A fanciful interpretation? Perhaps. But the film’s writer is Robert Towne, the man who scripted the bracingly cynical Chinatown 26 years ago. Given the assignment to make Cruise look like James Bond on steroids, Towne apparently decided to amuse himself by slipping a little subversive subtext into the otherwise standard action heroics.
But what about the film as entertainment? Orchestrated by John Woo of Hong Kong kung-fu fame, M:12 offers a nearly nonstop series of kabooms punctuated by hip-hop hand-to-foot fights, all delivered in lightning montages as the camera alternates dizzily between extreme close-ups and long-distance shots. It’s a simple strategy: Pummel the audience into believing they’re getting their money’s worth. At today’s prices, I’d say a 90-percent discount is in order.
While I wish the star power in M:I 2 had been turned down several lumens, the lack of thespian brilliance undoes Michael Almereyda’s Hamlet even more than its wrongheaded modernization. The play might have weathered this film’s sea change to contemporary Manhattan had Almereyda not forgotten the hero. Unfortunately, this Hamlet has docked in the Big Apple without a Hamlet in the hold. Instead of Denmark’s troubled prince, we get Ethan Hawke palely loitering. He’s little more than a slacker with attitude.
In theory, Almereyda’s attempt to bring home the play’s timelessness makes sense. After all, Shakespeare himself was updating a tale that preceded him by 700 years or more. In practice, however, Almereyda’s film succeeds only in calling attention to the play’s historical distance from us. Elsinore is rendered in 21st-century terms in a way that is jarring in its ingenuity. Denmark has become a huge corporation headquartered in one of Manhattan’s glass-and-steel office boxes. Claudius is the ultimate corporate climber, murdering his brother in order to install himself as the firm’s CEO. Instead of soldiers glimpsing Old Hamlet’s ghost wandering across the castle battlements, security guards in the company’s lobby pick up a strange apparition on their closed-circuit television monitors. When Claudius and Polonius send Ophelia to spy on Hamlet, they strap a voice-activated tape recorder to her torso. The play within the play is a video comprising scenes from horror and porno films edited together with Monty Pythonesque cartoon drawings.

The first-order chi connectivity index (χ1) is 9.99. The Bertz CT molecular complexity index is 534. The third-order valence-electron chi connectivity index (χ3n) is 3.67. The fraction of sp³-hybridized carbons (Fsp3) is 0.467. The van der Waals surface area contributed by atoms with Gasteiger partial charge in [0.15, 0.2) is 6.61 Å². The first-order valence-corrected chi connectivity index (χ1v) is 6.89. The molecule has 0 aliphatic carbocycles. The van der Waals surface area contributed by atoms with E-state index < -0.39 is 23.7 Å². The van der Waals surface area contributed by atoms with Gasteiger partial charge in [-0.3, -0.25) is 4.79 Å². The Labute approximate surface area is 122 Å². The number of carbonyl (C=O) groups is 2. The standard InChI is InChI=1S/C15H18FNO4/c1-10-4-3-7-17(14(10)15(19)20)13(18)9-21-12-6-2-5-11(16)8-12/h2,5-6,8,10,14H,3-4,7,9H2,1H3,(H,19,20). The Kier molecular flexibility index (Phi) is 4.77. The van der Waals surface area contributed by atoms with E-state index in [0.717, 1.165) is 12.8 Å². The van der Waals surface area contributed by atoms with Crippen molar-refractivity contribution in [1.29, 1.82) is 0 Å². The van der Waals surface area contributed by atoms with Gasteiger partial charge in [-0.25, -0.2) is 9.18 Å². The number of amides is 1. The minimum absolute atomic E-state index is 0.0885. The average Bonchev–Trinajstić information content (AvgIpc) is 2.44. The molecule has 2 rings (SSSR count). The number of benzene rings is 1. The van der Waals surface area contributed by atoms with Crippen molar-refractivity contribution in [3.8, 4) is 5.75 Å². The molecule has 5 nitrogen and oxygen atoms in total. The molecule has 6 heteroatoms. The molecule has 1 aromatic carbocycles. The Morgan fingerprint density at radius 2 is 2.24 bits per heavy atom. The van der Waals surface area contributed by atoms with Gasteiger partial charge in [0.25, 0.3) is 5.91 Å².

Even worse than this clumsy modernizing is the film’s Hamlet. Almereyda announces his conception of the character by decorating the prince’s apartment with posters of James Dean and Che Guevara, the icons of disaffected, revolutionary youth. Hawke falls in with this conceit all too well. He makes Hamlet a glum, tormented adolescent so inchoately furious with adults he can only speak to them in a contemptuous hiss. He shuffles, dawdles, and mumbles throughout two-thirds of the play, wearing (instead of an inky cloak) a knit cap with ear flaps, the better to defend his boyish innocence from adult contamination. Like so many sensitive romantics before him, he is half in love with death and plays at suicide, holding a gun to his head with mawkish self-pity.